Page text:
How to sell your home quickly: 15 free ways to make your home instantly appeal to buyers

Expert tips to maximise your home's selling potential, without having to spend a huge amount on renovations...

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Many homeowners traditionally wait until spring to list a property for sale so this can be the most competitive time of year to try and seal the best deal.

To minimise the risk of being left on the shelf, a property needs to substantially out-perform the level of interest in similar homes in your local area during the first three weeks of being listed, according to recent research by Rightmove. The average time it takes to sell in London is now 59 days, and 65 days across the UK.

So, how do you make sure your property stands out from the rest? 

"List your home with a sensible price, as over pricing it will mean it goes stale," says Jill Bennett, Country Homes senior associate at estate agents Freeman Forman.

The price you put your house on the market for is ultimately up to you, so make an informed decision.

Ask at least two local estate agents to value your home, and compare the estimates with similar properties for sale in your area. 

Also look at the most recently sold prices in your area to make sure there's not a huge difference between asking prices and sold prices.

Most buyers start their search online, so both the photography and the property description are incredibly important.

Ask the agent to ensure the photography is scheduled on a bright day to maximise natural light and to avoid dull interior pictures. Also make sure your home is clean and uncluttered.

Take a look at the photos while they are being taken, and ask for more if you feel they could look better from a different angle. Be sure to make the most of features such as big windows or a lovely fireplace.

Also, ask to read the description before it is posted and add details that you feel are good selling points. Add a personal touch by explaining how long you have lived in your home, what you have loved about it and perhaps even why you are selling.

First impressions are hugely important. The most recent research by eMoov reveals that on average buyers put in an offer after looking at a house for only 38 minutes - typically over two viewings.

The most basic advice is to tidy up the front of your house, wash the front door and buy a new welcome mat. Clean the windows inside and out as buyers like to get a sense of the view an neighbourhood. 

Throw windows open on nice days to let the fresh air in, vacuum and dust and wash any pets (and their beds) to make sure the house smells nice and looks well cared for.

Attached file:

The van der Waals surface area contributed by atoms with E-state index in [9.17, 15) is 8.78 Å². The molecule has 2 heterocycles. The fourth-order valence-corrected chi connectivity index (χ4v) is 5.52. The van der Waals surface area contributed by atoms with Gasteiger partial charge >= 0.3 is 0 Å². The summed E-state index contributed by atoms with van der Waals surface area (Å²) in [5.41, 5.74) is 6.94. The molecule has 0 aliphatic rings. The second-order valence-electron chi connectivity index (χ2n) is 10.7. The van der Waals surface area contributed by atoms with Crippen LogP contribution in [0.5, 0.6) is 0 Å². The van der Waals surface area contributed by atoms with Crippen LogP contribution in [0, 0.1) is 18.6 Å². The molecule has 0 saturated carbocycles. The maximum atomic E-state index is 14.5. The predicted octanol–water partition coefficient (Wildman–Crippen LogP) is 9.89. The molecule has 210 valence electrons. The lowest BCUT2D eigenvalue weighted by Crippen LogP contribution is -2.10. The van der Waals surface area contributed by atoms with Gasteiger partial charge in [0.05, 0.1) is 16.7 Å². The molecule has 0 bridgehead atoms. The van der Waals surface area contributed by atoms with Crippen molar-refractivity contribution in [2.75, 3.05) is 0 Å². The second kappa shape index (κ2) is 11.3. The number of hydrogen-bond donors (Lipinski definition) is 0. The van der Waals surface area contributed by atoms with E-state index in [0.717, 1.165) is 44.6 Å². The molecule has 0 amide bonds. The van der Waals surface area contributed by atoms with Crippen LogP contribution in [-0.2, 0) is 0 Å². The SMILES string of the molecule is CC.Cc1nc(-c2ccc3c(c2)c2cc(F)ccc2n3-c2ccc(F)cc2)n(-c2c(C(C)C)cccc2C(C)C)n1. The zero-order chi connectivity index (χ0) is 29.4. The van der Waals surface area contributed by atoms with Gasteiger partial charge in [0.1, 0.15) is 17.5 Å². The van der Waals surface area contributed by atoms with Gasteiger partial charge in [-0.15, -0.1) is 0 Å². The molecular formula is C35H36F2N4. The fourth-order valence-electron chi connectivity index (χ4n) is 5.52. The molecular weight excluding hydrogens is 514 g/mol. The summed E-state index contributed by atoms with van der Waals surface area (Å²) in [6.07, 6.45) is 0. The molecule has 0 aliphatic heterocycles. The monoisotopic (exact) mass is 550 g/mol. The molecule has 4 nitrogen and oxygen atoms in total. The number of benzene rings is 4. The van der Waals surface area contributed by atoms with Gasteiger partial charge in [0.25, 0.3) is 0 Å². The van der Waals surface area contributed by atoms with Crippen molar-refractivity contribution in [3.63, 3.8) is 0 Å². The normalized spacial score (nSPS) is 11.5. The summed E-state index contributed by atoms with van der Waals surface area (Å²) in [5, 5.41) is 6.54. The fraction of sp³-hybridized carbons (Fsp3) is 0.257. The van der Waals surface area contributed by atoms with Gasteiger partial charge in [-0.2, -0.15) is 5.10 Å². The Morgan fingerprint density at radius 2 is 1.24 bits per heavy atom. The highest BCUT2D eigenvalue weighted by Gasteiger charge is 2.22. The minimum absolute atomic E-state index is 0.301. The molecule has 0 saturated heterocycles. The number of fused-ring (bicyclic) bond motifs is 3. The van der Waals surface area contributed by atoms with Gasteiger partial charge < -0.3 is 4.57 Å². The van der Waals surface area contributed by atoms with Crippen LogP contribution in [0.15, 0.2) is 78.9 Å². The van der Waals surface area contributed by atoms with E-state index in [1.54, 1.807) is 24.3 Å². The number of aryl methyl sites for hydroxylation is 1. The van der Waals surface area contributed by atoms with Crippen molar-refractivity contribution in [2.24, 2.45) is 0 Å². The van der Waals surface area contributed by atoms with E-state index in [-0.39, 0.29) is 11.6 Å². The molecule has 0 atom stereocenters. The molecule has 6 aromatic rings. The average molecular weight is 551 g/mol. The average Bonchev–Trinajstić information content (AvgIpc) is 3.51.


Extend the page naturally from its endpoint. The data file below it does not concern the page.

"Buyers often want to check the water pressure of the shower so remove any lime scale that might have built up, it’s an easy job but can make a big difference," advises Robin Chatwin, Head of Savills south west London.

"Prospective buyers always want to check inside cupboards: if they’re packed full, empty them out. Demonstrating your home has adequate storage is crucial."

The general advice is to de-clutter without removing all traces of character - you need to help buyers imagine where their furniture and family pictures will go.

"A garden can be the most important room of the house so mow the lawn, cut back any trees and bushes." says Chatwin. "Creating or reinstating a dedicated BBQ area can be effective as buyers love to see how a garden will work socially.” 

If you are present for viewings, be prepared to answer questions about the history of the property, including if it has had any issues or major building work, as well as giving insight into the neighbours and local area.

"The house itself is obviously the most influential factor in the selling process, but selling your local area is also key when helping a potential buyer picture themselves and their future in your house," says eMoov founder Russell Quirk. "Being hands on with this information can often be the difference in securing a sale.”

If you do not wish to be directly involved in the process, provide your agent with an information sheet answering frequently asked questions including the Council Tax band your home is in and how much it costs, what type of central heating you have and how much it costs to run, and whether you have mains or private drainage.

“The offers stage is the most sensitive part of a sale,"  says Quirk. So 'being in the know' is vital to ensure your sale doesn’t fall through. A high offer of a few thousand pounds more isn’t always the best route to go down and certainly isn’t worth the stress of a difficult sale, or even that sale falling through.” 

As well as the offer price, the things to take into consideration are the position of the buyer - are they in a chain and if so, how long is it? It's also important to qualify if a buyer has had a mortgage in principle agreed, or proof of finances if you are selling to a cash buyer. 

It's also a good idea to get an idea of time scales. These will be subject to change, but consider if the dates initially suggested work for you.

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